Forecast for Change: Making Sense of Nebulous Cloud Numbers

Amy Larsen DeCarlo
Amy Larsen DeCarlo

Summary Bullet:

  • IBM acknowledged that the Securities and Exchange Commission (SEC) is looking into the way the company accounts for cloud revenues, but the provider isn’t alone in reporting practices that can seem inscrutable.
  • Will the investigation prompt IBM and others to disclose more detail around their on-demand sales, or by their nature is it too difficult to break out revenue figures that are often bundled together with hardware, software, and other services?

When it comes to forecasting cloud computing revenues, ambitious projections are the rule as number crunchers envision expansive demand for economical on-demand IT services.  Yet calculating future cloud numbers is an especially speculative exercise in a market space where many of the top players don’t explicitly report their current cloud figures. The reason for this is fairly straightforward; as bullish as many enterprises – and IT analysts – are on the cloud, revenues from on-demand services still account for a relatively small portion of most publicly-traded companies’ overall sales and thus they are not specifically required by regulation or convention to report those numbers.

Amazon Web Services, widely considered not just the market maker but the dominant leader in terms of revenues, is a prime example.  The cloud provider’s retailer parent doesn’t specify exactly how much it earns from sales of on-demand compute, storage, and content delivery services, which are believed to be less than 10% of the company’s overall sales.  Instead Amazon categorizes on-demand services sales as part of its “other” non-retail revenue which includes earnings from activities such as branded credit cards.  While financial analysts are able to derive enough information to estimate cloud sales of north of nearly $2 billion in the last fiscal year, the lack of financial clarity from Amazon Web Services and other top providers like Verizon, where cloud offers constitute a small part of their overall sales, remains a sticking point.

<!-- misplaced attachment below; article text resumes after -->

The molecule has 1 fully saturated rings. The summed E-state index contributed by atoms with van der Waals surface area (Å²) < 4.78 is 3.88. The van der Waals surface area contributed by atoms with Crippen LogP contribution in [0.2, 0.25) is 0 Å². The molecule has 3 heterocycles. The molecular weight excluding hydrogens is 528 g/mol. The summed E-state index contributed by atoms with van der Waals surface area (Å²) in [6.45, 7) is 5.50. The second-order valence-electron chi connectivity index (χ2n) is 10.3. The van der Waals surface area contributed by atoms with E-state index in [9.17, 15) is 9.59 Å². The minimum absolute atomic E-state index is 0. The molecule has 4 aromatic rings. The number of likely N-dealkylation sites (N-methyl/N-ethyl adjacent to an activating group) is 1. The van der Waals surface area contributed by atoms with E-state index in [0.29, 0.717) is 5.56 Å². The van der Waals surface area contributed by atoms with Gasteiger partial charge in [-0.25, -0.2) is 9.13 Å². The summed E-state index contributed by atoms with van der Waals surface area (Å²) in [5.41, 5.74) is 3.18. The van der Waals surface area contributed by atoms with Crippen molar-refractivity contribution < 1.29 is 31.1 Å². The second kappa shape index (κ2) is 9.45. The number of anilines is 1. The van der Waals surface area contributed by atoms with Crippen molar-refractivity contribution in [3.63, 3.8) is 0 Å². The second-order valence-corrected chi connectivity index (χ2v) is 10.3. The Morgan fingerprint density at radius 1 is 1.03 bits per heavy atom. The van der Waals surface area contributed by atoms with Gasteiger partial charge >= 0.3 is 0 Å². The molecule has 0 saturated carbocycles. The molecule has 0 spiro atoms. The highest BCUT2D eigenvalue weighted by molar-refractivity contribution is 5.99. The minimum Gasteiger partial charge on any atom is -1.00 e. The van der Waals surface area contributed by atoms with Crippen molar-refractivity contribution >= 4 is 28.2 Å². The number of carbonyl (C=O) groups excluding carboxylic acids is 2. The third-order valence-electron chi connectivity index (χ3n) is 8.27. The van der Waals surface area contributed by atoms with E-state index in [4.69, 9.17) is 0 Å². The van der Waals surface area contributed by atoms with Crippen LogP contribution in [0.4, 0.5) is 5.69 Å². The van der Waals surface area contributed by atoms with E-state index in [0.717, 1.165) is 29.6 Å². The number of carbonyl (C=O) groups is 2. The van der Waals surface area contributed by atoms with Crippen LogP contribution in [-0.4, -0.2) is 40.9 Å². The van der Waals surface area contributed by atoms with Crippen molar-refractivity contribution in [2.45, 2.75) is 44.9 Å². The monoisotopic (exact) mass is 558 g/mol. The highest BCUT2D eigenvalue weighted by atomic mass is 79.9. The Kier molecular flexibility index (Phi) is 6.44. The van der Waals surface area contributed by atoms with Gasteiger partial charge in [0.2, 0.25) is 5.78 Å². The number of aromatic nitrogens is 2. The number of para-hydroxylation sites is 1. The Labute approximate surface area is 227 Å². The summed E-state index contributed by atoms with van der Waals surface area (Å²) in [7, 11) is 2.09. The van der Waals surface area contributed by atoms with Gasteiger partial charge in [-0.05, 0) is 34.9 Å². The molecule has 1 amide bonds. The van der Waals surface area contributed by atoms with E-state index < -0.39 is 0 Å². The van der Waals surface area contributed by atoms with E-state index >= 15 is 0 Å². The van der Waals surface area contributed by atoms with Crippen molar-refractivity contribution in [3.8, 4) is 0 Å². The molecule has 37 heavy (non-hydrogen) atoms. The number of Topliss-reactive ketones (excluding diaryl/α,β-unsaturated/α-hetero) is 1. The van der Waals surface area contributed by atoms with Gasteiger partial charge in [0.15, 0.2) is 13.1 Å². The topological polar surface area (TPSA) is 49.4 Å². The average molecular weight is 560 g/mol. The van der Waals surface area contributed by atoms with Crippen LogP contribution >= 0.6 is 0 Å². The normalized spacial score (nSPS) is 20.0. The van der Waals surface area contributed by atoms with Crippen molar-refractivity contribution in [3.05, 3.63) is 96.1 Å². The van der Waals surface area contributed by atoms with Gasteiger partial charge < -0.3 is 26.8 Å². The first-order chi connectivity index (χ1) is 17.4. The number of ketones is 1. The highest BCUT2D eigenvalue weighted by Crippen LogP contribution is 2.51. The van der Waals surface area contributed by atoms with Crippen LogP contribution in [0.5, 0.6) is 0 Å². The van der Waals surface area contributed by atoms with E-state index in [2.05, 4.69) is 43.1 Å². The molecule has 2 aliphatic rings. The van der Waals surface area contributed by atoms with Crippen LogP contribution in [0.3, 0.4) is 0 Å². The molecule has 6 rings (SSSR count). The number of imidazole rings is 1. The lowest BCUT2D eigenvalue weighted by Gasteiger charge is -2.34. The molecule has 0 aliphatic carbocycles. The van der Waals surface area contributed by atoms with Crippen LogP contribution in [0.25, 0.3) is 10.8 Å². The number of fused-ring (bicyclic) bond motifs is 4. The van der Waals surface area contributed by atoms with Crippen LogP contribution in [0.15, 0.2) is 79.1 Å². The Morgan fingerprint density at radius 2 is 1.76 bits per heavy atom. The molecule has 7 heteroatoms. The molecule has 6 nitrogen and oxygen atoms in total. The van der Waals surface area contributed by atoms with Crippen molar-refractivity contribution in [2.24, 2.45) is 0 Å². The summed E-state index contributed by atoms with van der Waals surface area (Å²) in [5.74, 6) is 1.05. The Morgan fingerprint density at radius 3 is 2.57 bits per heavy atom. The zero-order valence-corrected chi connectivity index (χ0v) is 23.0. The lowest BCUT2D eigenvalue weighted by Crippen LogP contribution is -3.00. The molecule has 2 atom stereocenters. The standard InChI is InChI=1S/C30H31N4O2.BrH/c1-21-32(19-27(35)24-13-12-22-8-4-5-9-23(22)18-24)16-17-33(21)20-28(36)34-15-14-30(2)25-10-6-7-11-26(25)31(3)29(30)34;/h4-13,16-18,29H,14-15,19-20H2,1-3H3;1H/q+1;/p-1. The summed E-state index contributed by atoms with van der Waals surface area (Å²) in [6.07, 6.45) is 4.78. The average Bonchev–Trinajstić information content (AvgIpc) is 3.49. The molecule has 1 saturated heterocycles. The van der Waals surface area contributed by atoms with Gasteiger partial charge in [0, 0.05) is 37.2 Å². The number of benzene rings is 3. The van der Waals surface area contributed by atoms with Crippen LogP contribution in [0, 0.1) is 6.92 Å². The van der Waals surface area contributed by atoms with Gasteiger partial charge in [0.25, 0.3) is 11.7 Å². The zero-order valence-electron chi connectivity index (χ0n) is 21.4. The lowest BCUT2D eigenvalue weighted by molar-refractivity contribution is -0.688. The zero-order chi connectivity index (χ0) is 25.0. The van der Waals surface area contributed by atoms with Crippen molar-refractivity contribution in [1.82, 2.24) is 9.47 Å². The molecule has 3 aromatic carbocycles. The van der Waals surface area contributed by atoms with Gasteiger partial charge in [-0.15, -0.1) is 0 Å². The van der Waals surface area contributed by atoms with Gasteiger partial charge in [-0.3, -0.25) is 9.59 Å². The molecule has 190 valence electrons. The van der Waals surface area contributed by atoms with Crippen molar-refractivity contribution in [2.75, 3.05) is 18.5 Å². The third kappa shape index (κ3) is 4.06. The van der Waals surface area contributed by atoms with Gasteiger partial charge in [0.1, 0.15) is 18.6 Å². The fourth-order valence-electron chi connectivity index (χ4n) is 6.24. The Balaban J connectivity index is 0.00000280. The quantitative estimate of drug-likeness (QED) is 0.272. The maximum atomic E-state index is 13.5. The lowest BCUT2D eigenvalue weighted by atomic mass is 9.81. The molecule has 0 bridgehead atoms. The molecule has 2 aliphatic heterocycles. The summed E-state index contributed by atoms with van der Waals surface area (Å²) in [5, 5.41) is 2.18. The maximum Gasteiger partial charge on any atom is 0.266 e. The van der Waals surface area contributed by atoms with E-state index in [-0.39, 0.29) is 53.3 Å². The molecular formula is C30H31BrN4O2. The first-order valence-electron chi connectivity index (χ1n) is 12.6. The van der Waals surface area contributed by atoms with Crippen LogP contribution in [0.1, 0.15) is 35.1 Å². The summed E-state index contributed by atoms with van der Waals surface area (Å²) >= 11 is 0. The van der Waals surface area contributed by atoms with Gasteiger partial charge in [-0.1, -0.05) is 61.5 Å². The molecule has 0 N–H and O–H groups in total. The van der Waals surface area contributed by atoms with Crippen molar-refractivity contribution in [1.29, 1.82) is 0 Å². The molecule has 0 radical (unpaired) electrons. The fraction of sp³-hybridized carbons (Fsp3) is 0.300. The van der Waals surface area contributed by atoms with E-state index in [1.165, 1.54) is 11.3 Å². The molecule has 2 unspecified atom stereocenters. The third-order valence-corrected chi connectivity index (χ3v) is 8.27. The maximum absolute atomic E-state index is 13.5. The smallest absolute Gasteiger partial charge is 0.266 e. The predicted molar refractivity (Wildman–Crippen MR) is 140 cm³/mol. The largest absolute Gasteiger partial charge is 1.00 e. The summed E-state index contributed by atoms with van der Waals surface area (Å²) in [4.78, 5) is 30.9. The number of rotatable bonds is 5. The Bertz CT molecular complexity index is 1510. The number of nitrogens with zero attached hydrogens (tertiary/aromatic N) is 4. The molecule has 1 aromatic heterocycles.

IBM drew some unwanted attention when the accuracy of cloud revenue reporting was questioned and the company acknowledged in a recent SEC filing that its accounting of on-demand revenues is under investigation by the regulatory agency.  Though like many of its counterparts IBM doesn’t publicly report cloud revenues explicitly, the company does tout growth and make growth projections for its on-demand business.

So is there something sinister in this lack of transparency?  The reality is breaking out and breaking down cloud sales is a complex endeavor because for so many of these companies cloud deals are just one part of an engagement or sale that might also involve a host of other services, and in the case of a provider like IBM or HP that also produces hardware and software, physical products.  However, as cloud revenues start to represent a larger percentage of total revenues, providers are going to have to tackle this challenge in a meaningful way.

For the time being, companies like hosting provider Rackspace that draw a significant percentage of their revenues from cloud sales are a good indicator of growth and momentum.  However, to get a true picture of how the managed IT services space is evolving we will need more clarity from providers that sell a mix of traditional and on-demand services.

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